Vermont Institute of Natural Science

From Wikipedia, the free encyclopedia
Jump to navigation Jump to search

The Vermont Institute of Natural Science (VINS) is a non-profit environmental education organization based in Quechee, Vermont. Its mission is to motivate individuals and communities to care for the environment through education, research, and avian wildlife rehabilitation.

Avian rehabilitation[edit]

One role VINS takes on is to bring birds back to health and release them back to the wild. VINS has federal and state permits that allow it to be able to have birds that can be used in educational programs. The teaching birds range from a Great Horned Owl to a Peregrine Falcon. The birds of prey, or raptors, used for teaching cannot be released into the wild because they would not survive. The reasons these birds wouldn't survive can vary, perhaps the loss of an eye or because they were raised by people. VINS also has exhibit birds that aren't used for educational programs; these injured birds live in outdoor enclosures. VINS has 18 encloures that contain dozens of birds of prey.

VINS also holds several professional development workshops for teachers each year. At these workshops, teachers learn how to teach environmental citizenship and how to create curriculum around certain environmental issues. These workshops are not limited to birds, and can include a wide array of Vermont's wildlife, such as trout, bobcats, and vernal pools.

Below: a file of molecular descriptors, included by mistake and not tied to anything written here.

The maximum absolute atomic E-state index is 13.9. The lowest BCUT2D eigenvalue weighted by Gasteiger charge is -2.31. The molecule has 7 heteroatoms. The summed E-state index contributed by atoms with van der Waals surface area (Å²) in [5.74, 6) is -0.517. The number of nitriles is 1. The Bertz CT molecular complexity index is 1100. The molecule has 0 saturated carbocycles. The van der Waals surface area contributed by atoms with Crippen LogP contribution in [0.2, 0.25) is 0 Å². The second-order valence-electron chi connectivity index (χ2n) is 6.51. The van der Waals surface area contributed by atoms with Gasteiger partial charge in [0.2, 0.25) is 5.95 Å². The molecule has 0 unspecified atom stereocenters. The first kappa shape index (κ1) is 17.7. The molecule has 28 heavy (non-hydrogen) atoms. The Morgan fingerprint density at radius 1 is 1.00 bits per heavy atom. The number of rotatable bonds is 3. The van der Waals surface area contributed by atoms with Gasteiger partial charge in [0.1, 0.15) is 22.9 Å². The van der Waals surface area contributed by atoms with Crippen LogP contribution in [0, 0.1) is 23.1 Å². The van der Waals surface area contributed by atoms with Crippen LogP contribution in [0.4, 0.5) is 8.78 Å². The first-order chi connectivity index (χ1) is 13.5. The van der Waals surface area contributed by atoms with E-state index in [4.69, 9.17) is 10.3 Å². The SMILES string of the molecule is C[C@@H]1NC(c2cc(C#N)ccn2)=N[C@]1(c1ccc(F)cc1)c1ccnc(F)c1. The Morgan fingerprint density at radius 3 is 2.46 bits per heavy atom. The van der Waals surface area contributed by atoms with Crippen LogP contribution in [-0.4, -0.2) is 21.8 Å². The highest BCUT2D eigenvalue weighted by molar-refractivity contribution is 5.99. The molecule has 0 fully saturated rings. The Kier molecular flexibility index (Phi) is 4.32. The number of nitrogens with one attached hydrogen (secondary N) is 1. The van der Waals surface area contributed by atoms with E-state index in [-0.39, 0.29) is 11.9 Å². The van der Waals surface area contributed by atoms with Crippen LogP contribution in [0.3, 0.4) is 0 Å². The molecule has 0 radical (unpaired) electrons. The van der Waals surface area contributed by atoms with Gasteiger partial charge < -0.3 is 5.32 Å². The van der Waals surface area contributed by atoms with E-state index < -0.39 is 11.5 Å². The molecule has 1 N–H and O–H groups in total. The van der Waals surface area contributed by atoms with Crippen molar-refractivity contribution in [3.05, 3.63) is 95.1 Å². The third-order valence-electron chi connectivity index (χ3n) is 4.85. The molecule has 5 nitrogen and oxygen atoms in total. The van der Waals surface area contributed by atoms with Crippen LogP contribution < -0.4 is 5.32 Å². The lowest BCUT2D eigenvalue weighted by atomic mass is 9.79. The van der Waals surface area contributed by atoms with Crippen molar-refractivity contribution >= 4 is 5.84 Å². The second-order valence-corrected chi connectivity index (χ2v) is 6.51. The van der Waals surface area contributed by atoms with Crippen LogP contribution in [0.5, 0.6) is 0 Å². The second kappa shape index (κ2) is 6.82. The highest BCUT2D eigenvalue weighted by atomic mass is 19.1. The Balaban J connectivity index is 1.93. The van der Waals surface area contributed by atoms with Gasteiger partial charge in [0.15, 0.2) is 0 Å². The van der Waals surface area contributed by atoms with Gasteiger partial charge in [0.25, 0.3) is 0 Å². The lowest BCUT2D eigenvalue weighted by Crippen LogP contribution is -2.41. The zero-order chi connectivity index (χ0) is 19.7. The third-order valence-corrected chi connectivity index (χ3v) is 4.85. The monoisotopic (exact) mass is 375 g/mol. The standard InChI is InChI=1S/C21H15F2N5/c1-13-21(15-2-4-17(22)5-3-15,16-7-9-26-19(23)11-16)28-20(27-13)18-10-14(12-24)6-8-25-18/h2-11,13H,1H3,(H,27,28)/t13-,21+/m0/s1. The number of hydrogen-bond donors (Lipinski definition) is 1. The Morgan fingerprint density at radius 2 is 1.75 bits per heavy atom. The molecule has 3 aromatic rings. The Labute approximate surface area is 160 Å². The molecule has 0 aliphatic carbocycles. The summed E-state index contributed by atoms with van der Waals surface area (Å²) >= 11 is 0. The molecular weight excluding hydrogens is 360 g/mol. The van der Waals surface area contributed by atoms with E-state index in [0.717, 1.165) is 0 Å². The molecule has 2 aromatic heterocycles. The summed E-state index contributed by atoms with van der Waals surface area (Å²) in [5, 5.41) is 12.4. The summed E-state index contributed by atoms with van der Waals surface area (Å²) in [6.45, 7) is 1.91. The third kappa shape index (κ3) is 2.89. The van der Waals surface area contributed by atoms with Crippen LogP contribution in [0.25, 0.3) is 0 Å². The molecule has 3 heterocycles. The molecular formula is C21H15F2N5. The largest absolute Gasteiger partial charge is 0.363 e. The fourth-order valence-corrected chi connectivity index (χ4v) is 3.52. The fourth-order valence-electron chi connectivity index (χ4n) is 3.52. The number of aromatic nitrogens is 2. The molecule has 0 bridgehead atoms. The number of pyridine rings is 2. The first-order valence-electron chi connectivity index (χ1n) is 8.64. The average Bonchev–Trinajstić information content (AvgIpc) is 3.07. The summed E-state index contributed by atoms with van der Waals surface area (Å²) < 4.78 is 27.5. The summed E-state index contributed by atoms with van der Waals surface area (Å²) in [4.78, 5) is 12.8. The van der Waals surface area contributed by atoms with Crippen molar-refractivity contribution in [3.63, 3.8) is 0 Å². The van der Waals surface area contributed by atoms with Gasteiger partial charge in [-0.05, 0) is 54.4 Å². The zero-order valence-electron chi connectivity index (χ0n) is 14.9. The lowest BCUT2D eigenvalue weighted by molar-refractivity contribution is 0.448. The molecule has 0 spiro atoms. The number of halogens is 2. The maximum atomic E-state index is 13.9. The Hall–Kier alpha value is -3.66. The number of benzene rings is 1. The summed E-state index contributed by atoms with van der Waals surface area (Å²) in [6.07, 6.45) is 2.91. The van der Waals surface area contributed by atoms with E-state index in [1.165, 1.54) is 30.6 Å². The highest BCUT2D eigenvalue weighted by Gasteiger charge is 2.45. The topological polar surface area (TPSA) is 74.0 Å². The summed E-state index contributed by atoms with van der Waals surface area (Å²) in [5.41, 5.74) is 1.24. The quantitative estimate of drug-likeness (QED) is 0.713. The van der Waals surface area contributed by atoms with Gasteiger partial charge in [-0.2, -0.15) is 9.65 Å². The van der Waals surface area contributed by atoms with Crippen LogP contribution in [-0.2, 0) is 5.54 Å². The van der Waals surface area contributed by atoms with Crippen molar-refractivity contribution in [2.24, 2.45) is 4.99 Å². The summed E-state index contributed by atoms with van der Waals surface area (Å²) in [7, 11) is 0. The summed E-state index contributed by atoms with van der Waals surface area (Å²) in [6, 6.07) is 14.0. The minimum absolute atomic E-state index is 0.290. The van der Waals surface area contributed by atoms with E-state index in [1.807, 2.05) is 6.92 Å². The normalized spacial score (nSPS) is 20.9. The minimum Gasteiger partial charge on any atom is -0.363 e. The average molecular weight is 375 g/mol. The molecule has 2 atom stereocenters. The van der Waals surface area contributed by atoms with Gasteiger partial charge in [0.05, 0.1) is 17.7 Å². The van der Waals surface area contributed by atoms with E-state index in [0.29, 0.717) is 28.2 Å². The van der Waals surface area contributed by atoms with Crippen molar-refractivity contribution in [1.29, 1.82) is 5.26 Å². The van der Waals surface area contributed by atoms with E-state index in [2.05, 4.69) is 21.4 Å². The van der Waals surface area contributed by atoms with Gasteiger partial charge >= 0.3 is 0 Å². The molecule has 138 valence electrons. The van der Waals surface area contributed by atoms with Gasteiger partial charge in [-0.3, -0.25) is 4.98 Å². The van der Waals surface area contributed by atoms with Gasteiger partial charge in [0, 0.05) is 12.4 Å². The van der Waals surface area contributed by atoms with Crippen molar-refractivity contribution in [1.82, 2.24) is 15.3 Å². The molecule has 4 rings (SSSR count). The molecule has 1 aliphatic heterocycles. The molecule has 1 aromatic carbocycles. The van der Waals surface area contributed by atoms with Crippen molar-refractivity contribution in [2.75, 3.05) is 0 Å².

VINS Nature Center[edit]

The VINS Nature Center in Quechee includes 17 raptor exhibits that house hawks, eagles, vultures, falcons, owls and ravens. The facility also has a nature shop, a classroom, several nature trails, a behind-the-scenes animal support facility, and a new exhibit consisting of frogs. There is also a flight simulator, where a visitor can feel as if one is flying.[1] The center is located 1/3 mile west of the Quechee Gorge along Vermont Route 4.


  1. ^ "Archived copy". Archived from the original on August 23, 2007. Retrieved January 20, 2008.  "Just the Facts", Vermont Institute of Natural Science, accessed January 20, 2008

External links[edit]

Coordinates: 43°38′35.3″N 72°24′42.1″W / 43.643139°N 72.411694°W / 43.643139; -72.411694